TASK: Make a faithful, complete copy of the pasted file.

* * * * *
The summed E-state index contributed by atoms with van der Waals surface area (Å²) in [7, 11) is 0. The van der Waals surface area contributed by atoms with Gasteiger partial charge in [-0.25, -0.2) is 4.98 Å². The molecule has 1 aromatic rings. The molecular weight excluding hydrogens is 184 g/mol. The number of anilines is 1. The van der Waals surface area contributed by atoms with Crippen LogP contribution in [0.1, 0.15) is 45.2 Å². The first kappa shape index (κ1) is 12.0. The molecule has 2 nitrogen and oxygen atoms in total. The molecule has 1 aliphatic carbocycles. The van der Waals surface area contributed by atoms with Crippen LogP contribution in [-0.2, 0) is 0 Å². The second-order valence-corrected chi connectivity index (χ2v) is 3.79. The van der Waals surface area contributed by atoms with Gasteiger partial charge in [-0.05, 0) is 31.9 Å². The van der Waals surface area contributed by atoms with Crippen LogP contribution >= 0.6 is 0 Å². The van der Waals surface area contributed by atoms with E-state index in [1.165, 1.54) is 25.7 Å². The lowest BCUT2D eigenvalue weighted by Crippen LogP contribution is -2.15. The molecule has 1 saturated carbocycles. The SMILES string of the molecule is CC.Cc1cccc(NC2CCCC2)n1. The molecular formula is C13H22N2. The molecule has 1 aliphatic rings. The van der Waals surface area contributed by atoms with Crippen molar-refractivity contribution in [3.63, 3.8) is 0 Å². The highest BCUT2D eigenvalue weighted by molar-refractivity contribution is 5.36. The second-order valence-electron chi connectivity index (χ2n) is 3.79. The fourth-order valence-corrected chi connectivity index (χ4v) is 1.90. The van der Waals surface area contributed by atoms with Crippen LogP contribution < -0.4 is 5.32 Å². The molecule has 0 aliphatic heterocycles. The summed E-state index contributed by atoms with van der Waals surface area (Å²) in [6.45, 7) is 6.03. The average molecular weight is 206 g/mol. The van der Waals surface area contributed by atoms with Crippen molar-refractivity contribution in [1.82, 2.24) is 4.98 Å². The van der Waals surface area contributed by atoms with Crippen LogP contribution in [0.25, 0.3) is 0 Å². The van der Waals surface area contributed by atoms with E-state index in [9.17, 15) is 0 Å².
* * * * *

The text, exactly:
The summed E-state index contributed by atoms with van der Waals surface area (Å²) in [7, 11) is 0. The van der Waals surface area contributed by atoms with Gasteiger partial charge in [-0.25, -0.2) is 4.98 Å². The molecule has 1 aromatic rings. The molecular weight excluding hydrogens is 184 g/mol. The number of anilines is 1. The van der Waals surface area contributed by atoms with Crippen LogP contribution in [0.1, 0.15) is 45.2 Å². The first kappa shape index (κ1) is 12.0. The molecule has 2 nitrogen and oxygen atoms in total. The molecule has 1 aliphatic carbocycles. The van der Waals surface area contributed by atoms with Crippen LogP contribution in [-0.2, 0) is 0 Å². The second-order valence-corrected chi connectivity index (χ2v) is 3.79. The van der Waals surface area contributed by atoms with Gasteiger partial charge in [-0.05, 0) is 31.9 Å². The van der Waals surface area contributed by atoms with Crippen LogP contribution >= 0.6 is 0 Å². The van der Waals surface area contributed by atoms with E-state index in [1.165, 1.54) is 25.7 Å². The lowest BCUT2D eigenvalue weighted by Crippen LogP contribution is -2.15. The molecule has 1 saturated carbocycles. The SMILES string of the molecule is CC.Cc1cccc(NC2CCCC2)n1. The molecular formula is C13H22N2. The molecule has 1 aliphatic rings. The van der Waals surface area contributed by atoms with Crippen molar-refractivity contribution in [3.63, 3.8) is 0 Å². The highest BCUT2D eigenvalue weighted by molar-refractivity contribution is 5.36. The second-order valence-electron chi connectivity index (χ2n) is 3.79. The fourth-order valence-corrected chi connectivity index (χ4v) is 1.90. The van der Waals surface area contributed by atoms with Crippen LogP contribution < -0.4 is 5.32 Å². The molecule has 0 aliphatic heterocycles. The summed E-state index contributed by atoms with van der Waals surface area (Å²) in [6.45, 7) is 6.03. The average molecular weight is 206 g/mol. The van der Waals surface area contributed by atoms with Crippen molar-refractivity contribution in [1.82, 2.24) is 4.98 Å². The van der Waals surface area contributed by atoms with Crippen LogP contribution in [0.25, 0.3) is 0 Å². The van der Waals surface area contributed by atoms with E-state index in [9.17, 15) is 0 Å².